Oracle Scratchpad

January 31, 2019

Descending Problem

Filed under: Execution plans,Indexing,Oracle,Performance,Troubleshooting — Jonathan Lewis @ 3:34 pm GMT Jan 31,2019

I’ve written in the past about oddities with descending indexes ( here, here, and here, for example) but I’ve just come across a case where I may have to introduce a descending index that really shouldn’t need to exist. As so often happens it’s at the boundary where two Oracle features collide. I have a table that handles data for a large number of customers, who record a reasonable number of transactions per year, and I have a query that displays the most recent transactions for a customer. Conveniently the table is partitioned by hash on the customer ID, and I have an index that starts with the customer_id and transaction_date columns. So here’s my query or, to be a little more accurate, the client’s query – simplified and camouflaged:


select  /*+ gather_plan_statistics */
        *
from    (
             select
                    v1.*,
                    rownum rn
             from   (
                             select   /*
                                         no_eliminate_oby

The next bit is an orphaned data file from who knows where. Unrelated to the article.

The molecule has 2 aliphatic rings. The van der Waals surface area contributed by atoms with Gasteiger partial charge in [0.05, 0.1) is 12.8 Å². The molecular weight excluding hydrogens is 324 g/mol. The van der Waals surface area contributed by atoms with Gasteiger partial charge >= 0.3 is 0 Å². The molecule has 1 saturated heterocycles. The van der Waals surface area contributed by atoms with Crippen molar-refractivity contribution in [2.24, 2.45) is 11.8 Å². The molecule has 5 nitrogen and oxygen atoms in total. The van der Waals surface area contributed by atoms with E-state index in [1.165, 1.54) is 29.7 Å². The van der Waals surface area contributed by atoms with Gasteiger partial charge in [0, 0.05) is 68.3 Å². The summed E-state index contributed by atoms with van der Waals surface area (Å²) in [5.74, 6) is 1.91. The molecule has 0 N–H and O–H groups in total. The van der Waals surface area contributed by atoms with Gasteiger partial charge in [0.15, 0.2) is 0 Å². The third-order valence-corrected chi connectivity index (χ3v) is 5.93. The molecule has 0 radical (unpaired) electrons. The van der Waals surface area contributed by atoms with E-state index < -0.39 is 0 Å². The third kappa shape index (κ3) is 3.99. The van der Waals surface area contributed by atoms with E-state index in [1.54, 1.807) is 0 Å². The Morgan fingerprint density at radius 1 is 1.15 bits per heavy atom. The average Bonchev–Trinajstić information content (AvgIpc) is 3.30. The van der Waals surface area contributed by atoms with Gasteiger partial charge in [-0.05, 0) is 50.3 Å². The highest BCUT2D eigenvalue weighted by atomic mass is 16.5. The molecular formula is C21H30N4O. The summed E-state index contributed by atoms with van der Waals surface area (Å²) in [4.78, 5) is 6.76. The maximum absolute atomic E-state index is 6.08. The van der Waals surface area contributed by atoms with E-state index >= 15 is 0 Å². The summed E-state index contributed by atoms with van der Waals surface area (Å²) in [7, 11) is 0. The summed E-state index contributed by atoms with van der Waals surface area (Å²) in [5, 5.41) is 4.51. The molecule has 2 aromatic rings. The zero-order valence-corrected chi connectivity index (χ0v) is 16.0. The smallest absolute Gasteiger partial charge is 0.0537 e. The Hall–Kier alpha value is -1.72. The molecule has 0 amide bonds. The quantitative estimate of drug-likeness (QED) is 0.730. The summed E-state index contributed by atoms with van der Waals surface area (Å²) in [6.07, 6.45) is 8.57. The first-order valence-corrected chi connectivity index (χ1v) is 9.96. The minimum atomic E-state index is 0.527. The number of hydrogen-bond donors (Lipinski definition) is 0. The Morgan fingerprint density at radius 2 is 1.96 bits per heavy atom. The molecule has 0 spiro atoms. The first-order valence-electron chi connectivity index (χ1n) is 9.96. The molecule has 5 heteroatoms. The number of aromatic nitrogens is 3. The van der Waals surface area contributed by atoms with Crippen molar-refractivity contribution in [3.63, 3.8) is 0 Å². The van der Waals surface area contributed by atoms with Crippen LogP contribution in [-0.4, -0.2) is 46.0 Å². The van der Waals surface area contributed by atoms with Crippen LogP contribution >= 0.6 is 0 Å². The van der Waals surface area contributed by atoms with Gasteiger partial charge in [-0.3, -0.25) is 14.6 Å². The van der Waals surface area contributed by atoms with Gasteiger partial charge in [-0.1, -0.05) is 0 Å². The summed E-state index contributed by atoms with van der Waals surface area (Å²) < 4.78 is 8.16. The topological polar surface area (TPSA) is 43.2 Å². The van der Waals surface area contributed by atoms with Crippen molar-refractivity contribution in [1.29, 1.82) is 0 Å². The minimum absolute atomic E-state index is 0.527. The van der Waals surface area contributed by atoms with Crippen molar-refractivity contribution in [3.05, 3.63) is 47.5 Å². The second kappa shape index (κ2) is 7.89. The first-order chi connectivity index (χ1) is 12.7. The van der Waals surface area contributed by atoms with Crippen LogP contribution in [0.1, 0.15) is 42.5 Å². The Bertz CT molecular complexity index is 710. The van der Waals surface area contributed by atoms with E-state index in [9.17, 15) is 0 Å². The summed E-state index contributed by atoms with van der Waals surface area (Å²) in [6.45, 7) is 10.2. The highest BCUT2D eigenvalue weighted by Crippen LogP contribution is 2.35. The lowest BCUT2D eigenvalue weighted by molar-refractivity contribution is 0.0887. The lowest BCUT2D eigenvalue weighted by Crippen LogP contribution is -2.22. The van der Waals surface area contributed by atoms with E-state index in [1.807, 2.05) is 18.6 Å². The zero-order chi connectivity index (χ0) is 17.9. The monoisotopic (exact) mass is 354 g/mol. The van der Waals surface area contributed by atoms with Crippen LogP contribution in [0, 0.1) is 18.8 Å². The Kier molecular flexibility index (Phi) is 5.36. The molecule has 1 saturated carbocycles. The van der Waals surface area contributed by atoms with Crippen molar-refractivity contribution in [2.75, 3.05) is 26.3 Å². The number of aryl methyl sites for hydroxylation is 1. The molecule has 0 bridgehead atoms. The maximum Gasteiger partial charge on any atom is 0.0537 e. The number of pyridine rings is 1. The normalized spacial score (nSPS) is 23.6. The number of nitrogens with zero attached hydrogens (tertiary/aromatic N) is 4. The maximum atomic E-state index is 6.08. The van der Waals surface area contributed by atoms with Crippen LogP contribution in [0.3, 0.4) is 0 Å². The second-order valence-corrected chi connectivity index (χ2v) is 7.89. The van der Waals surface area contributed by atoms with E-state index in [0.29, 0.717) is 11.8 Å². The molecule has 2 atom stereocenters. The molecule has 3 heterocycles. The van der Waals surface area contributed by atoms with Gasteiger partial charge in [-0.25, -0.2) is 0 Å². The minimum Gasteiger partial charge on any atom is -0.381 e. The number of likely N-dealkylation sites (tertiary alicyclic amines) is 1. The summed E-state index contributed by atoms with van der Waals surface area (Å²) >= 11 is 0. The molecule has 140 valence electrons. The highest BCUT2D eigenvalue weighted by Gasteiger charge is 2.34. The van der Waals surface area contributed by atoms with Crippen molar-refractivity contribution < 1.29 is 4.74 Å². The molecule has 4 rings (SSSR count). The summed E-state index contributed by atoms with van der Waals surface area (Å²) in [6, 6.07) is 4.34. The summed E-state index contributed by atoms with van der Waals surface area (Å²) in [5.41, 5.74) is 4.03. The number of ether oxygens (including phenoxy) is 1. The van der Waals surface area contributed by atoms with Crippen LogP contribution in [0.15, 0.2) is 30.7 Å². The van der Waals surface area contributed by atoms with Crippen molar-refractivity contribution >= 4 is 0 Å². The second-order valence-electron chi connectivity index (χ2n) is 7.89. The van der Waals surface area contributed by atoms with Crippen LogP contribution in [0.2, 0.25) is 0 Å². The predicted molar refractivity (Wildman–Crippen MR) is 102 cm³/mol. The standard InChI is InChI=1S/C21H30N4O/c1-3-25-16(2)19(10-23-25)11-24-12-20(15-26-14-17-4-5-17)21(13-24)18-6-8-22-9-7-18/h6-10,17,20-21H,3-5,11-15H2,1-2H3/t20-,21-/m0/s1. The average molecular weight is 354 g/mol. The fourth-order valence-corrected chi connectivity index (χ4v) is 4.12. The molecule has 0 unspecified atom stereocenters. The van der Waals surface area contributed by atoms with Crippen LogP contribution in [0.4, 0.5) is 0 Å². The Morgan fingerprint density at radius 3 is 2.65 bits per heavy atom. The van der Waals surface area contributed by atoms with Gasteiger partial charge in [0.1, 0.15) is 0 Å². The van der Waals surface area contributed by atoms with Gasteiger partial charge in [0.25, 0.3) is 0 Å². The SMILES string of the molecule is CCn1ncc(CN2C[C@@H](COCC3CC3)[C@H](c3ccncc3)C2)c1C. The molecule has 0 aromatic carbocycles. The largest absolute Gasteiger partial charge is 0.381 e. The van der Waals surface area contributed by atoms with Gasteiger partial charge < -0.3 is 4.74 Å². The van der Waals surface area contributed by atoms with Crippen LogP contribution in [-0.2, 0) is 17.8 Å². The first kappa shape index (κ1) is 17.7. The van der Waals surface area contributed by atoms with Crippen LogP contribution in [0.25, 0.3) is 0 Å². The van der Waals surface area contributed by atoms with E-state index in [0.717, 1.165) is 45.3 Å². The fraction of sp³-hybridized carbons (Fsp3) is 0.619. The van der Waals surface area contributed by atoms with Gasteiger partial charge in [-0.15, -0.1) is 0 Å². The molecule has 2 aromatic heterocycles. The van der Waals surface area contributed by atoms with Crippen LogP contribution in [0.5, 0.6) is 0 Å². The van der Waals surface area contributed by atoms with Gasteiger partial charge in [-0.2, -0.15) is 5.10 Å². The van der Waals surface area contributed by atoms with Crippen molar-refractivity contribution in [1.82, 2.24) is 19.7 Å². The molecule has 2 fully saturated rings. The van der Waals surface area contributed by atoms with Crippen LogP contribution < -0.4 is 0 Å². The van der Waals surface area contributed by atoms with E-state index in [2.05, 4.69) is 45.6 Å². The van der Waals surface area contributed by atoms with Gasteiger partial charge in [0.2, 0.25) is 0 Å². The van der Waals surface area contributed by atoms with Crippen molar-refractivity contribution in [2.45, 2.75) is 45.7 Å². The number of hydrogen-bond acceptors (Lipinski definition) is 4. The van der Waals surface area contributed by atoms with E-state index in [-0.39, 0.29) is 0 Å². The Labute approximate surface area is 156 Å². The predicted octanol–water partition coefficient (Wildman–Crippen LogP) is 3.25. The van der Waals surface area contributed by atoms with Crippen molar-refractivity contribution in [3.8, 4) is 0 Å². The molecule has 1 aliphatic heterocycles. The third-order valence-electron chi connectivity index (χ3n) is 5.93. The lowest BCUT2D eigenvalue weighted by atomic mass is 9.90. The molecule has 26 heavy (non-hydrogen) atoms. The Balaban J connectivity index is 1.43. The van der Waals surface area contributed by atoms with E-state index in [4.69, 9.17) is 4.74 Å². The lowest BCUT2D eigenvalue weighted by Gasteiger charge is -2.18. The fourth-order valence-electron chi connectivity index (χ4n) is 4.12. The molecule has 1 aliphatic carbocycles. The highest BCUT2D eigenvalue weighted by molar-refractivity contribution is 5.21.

index_rs_desc(t1 (customer_id, transaction_date))
                                      */
                                      t1.*
                             from     t1
                             where    customer_id = 50
                             and      transaction_date >= to_date('1900-01-01','yyyy-mm-dd')
                             order by transaction_date DESC
                ) v1
                where  rownum <= 10 -- > comment to avoid WordPress format issue
         )
where    rn >= 1
;

You’ll notice some hinting – the /*+ gather_plan_statistics */ will allow me to report the rowsource execution stats when I pull the plan from memory, and the hints in the inline view (which I’ve commented out in the above) will force a particular execution plan – walking through the index on (company_id, transaction_date) in descending order.

If I create t1 as a simple (non-partitioned) heap table I get the following plan unhinted (I’ve had to edit a “less than or equal to” symbol to avoid a WordPress format issue):

----------------------------------------------------------------------------------------------------------------